The ransomware attacks spreading across at least 99 countries on Friday are the type of attack that could one day kill someone.
That sounds like hyperbole, but this attack froze and disrupted computers inside many National Health Service hospitals in the United Kingdom, and it's not hard to see how an attack on hospital computer systems affects patient care or, at the very least, forces patients in need to find help elsewhere as hospital staff scramble to get vital systems back online. That type of disruption, combined with a person faced with a life-threatening condition, has the potential to result in the loss of life.
Cybersecurity experts have long used the phrase "where bits and bytes meet flesh and blood," which signifies a cyberattack in which someone is physically harmed.
There's no indication that someone was harmed on Friday as a result of this particular attack. But UK hospitals were forced to redirect patients from affected hospitals after a ransomeware virus spread through hospital computers, locking them down and demanding bitcoin payment in exchange for the return of the information contained in those computers.
Staff also asked that patients not come in unless they were experiencing an emergency. Some hospital staff couldn't access patient records, and others had to cancel appointments.
The scale of this attack is unusual, but the type of attack is not. It's happened before — to hospitals in London in January, for example — and it's almost certainly going to happen again and again.
Joshua Corman, who sits on the Health Care Industry Cybersecurity Task Force, which falls under the Department of Health and Human Services, paints an abysmal picture of the state of cybersecurity at hospitals around the United States. According to him, around 85% of U.S. hospitals don't have a single full-time cybersecurity expert on staff. Even if they did, that cybersecurity expert would often be helpless against ransomware attacks of the sort the world saw on Friday. Hospitals often run on comically outdated computers that are vulnerable to a range of unpatchable exploits, and those computers are often networked without the proper security precautions.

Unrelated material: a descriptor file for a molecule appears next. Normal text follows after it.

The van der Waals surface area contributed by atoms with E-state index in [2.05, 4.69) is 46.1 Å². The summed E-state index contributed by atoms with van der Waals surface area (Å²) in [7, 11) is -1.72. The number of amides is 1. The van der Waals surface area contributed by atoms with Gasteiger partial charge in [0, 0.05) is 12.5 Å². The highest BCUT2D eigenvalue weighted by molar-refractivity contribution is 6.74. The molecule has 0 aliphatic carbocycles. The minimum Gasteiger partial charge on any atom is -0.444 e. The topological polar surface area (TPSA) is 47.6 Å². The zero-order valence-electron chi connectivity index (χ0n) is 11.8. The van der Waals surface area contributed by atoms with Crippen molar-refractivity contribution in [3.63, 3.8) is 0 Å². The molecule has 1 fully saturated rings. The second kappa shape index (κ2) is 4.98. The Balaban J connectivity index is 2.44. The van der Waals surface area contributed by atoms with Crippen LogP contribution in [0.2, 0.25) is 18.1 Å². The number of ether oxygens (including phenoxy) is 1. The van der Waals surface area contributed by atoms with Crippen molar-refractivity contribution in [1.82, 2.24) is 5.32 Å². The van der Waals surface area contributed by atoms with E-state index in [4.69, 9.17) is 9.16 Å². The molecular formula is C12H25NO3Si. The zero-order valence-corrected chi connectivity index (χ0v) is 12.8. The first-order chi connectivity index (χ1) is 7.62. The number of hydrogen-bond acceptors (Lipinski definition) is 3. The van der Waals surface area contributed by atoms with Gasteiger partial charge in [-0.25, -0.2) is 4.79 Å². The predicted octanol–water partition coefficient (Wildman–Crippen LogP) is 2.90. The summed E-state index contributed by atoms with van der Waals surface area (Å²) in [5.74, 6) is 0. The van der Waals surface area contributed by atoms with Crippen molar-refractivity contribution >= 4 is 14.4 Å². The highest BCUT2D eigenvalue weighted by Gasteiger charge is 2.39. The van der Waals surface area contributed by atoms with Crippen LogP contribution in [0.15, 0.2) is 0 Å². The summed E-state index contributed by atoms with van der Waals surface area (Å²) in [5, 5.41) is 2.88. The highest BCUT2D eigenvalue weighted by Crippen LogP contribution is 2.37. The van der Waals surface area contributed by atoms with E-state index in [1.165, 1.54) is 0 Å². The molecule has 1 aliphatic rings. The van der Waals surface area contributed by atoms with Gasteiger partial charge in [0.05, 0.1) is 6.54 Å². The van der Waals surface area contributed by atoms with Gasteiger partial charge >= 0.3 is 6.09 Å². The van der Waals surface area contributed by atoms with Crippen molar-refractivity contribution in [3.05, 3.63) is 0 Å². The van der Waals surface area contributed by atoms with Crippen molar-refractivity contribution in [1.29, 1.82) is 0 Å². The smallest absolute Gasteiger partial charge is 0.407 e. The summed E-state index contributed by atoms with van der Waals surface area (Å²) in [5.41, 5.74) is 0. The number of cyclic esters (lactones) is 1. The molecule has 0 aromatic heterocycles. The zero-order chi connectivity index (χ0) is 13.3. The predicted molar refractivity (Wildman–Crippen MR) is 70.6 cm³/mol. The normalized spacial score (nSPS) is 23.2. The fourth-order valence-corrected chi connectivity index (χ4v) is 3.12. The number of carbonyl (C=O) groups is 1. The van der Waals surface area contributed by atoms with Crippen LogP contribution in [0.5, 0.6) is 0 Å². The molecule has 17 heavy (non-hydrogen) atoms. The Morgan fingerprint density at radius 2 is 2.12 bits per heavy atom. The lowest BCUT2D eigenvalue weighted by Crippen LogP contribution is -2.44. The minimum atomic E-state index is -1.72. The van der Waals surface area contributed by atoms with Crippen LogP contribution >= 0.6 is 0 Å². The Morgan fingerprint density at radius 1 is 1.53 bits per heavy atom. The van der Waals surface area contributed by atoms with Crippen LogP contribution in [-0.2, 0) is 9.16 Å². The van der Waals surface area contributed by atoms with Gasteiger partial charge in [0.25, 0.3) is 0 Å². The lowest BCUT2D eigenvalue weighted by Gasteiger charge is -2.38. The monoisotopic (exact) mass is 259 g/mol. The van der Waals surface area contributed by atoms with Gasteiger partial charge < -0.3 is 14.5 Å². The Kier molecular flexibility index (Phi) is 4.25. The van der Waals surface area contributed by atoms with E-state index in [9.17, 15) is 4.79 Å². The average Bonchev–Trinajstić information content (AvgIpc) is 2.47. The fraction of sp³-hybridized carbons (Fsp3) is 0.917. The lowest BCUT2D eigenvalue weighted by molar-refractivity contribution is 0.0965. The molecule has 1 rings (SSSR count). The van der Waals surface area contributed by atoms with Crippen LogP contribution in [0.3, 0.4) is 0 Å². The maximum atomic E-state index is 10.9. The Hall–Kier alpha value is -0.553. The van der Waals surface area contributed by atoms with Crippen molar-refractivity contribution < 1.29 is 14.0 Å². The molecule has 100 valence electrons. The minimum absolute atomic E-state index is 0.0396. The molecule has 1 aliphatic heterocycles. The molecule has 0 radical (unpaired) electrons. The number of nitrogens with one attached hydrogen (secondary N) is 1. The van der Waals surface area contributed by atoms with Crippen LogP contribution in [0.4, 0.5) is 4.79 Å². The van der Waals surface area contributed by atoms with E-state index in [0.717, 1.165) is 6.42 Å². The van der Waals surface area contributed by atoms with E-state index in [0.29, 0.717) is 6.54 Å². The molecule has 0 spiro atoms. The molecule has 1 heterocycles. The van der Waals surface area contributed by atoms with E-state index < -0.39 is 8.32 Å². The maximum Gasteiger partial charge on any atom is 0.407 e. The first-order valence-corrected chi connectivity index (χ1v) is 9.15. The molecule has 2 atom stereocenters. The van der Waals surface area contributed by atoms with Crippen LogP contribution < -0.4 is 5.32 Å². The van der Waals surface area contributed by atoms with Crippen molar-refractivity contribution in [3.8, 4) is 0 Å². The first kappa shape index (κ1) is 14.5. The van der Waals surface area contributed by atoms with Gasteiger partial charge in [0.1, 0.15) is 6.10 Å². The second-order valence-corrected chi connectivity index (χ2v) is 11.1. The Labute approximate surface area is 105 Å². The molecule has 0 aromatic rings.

"Even though these are very avoidable things, like patching Microsoft, if there's no one doing them...then yo have this very rich soil for these attacks to take root," Corman said.
Part of what makes Friday's ransomware attack so worrisome is that it did a ton of damage without much sophistication. It appears to have started just like most such attacks, by sending malicious documents around and waiting for folks to open them. Once opened, this attack installs a ransomware known as WannaCry, which locks down the infected computer and demands Bitcoin in exchange for a return to normalcy. At that point, WannaCry spreads to connected Windows computers through a Windows SMB Server vulnerability. Microsoft released a patch for that vulnerability on March 14, but if no one's updated their computers since then, those computers remain vulnerable.
"There's never going to be any shortage of unpatched systems or legacy systems that cannot be patched," said Jim Walter, a senior research scientist at Cylance, which develops anti-virus software. "What you see today is just the latest in the ongoing trenchant behavior we've seen all along."
Yet for hospitals, there's no easy way to prevent this kind of attack.
"Everybody thinks, 'oh if something bad happens we'll just fix it,'" Corman said, but that's not the case here. Blocking future ransomware attacks will require cybersecurity personnel, new computers, and better network security. Systemwide security revolution isn't something that can be fixed in a matter of days, weeks, or even months.
But until hospitals have vastly greater cybersecurity, these attacks will continue to make frightening headlines.